Violence, Law, and the Twentieth-Century State
Type: Paper Session
Tags: African American; Legal and Constitutional; Women's History
Legal histories of struggles for race and gender justice are animated by a paradox: twentieth-century legal regimes demonstrated either a refusal or an incapacity to fully protect marginalized people; and yet, those most vulnerable to harm consistently turned to the state for legal redress. These state engagements were two-pronged. On the one hand, individuals and social movements fought to create mechanisms to hold accountable violent state agencies, such as police departments and prisons. On the other hand, victims of nonstate racial and gender violence challenged the state’s historic neglect of their harm and demanded recognition and protection through the courts and state and federal legislatures. Scholars of the civil rights, feminist, and anticarceral movements have abundantly documented these distinct fights against state violence and for state protection. This panel, however, considers these struggles together. Taking the contradiction of legal efforts to win protection from a violent and neglectful state as a starting point, this panel asks: why and how have individuals fought for state redress from racial and gendered violence, how did these legal pathways shape their strategies, and what were the outcomes? Within the larger context of gradual legal reforms for racial and gender equity, these efforts illuminate the victories, trade-offs, and unintended consequences of legal strategies to win protection from the state. The papers in this panel collectively address episodes where historical actors fought to wrest measures for safety and accountability from police departments and prisons, state and federal legislatures, and the courts. They also consider the promises and limits of such legal work in the context of Jim Crow, post-Civil Rights Movement activism against police and prison violence, and antiviolence feminism. Myisha Eatmon delivers a reappraisal of individual tort suits to challenge white-on-Black violence, arguing that Black plaintiffs helped to dismantle Jim Crow. Peter Pihos discusses how the reform of internal police discipline protocols in the Chicago Police Department during the 1970s produced the paradox of ongoing police brutality and the inclusion of Black police officers and leaders. Amanda Hughett reveals how state officials used prison grievance procedures instituted in response to imprisoned people’s litigation to suppress collective organizing efforts behind bars. And Anne Gray Fischer traces how antiviolence feminists in the 1990s lost the battle for “civil rights” legislation for survivors of gender-based violence to sue their attackers in civil court, even as they won the war to bend state force to purportedly protective ends through the passage of the 1994 Violence Against Women Act. Karen Tani, Professor of Law and History at the University of Pennsylvania, will offer comments. In response to the OAH's call to think through the “Pathways of Democracy” this panel explores the costs, constraints, and contradictions of forging roads to safety and equity through the law.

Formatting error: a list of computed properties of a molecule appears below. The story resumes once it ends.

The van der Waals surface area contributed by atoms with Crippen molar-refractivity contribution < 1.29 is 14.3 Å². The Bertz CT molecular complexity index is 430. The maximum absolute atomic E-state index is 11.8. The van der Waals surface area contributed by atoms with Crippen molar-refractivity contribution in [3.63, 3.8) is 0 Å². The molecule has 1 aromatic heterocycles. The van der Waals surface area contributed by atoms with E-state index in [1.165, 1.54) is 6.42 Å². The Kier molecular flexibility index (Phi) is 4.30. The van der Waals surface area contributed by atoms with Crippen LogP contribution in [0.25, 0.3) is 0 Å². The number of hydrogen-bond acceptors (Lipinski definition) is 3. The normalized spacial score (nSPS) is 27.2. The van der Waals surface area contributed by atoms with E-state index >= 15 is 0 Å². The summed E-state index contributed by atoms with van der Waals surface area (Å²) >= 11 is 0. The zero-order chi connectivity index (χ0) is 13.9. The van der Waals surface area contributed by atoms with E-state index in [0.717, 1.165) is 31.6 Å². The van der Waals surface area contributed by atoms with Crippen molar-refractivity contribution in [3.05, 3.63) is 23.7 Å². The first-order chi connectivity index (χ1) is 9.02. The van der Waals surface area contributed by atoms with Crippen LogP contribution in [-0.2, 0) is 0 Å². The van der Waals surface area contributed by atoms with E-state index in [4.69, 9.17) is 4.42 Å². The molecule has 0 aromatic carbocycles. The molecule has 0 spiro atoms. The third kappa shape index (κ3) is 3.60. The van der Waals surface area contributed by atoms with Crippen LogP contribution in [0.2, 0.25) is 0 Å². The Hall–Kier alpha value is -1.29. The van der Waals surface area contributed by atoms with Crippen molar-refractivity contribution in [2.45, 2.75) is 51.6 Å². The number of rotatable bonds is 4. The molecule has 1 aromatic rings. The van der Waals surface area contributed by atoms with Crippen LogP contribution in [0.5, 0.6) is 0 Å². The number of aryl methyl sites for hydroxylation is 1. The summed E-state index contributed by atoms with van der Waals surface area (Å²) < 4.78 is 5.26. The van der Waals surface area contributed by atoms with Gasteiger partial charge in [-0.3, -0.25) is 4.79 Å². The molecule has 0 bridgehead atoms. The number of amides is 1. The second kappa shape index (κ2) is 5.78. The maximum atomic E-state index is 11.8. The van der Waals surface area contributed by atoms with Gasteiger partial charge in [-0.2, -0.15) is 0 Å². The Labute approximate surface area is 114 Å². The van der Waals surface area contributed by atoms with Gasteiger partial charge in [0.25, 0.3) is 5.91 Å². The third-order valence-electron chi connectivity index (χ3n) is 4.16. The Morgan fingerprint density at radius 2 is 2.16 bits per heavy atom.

Radicalism in the Mundane: Black Civil Litigation, “The State” and the Dismantling of Jim Crow
When we think of the heroes of the fight against Jim Crow, we often think of activists, attorneys, and movement martyrs like Rosa Parks, Ida B. Wells, or Martin Luther King, Jr., but rarely do we think of ordinary African Americans outside of the movement. On December 24, 1926, Philip Woods got into a violent altercation with a white conductor, G. O. Lord. Woods sued the railroad company for $3,000 in damages for civil assault and battery. He was awarded $200. The victim deemed the "amount of damages awarded him by the jury so grossly inadequate to compensate him for the injury received” that he appealed his case to the Mississippi State Supreme Court. This paper argues that ordinary African Americans, like Woods, who brought individual tort suits for incidents involving white violence helped chip away at one of Jim Crow’s control mechanisms: white-on-black violence. The paper also argues that if we include civil courts as a part of the state, then there is evidence of yet another way that African Americans used “the state” to gain legal recourse for white-on-black violence under Jim Crow. By viewing African Americans’ use of tort law and civil courts as engagement with the state, we are able to reimagine black radicalism under Jim Crow and the role, if any, that “the state” played in limiting white violence under Jim Crow. In the face of Jim Crow violence, standing up for oneself and suing white people and companies for violent attacks was radical.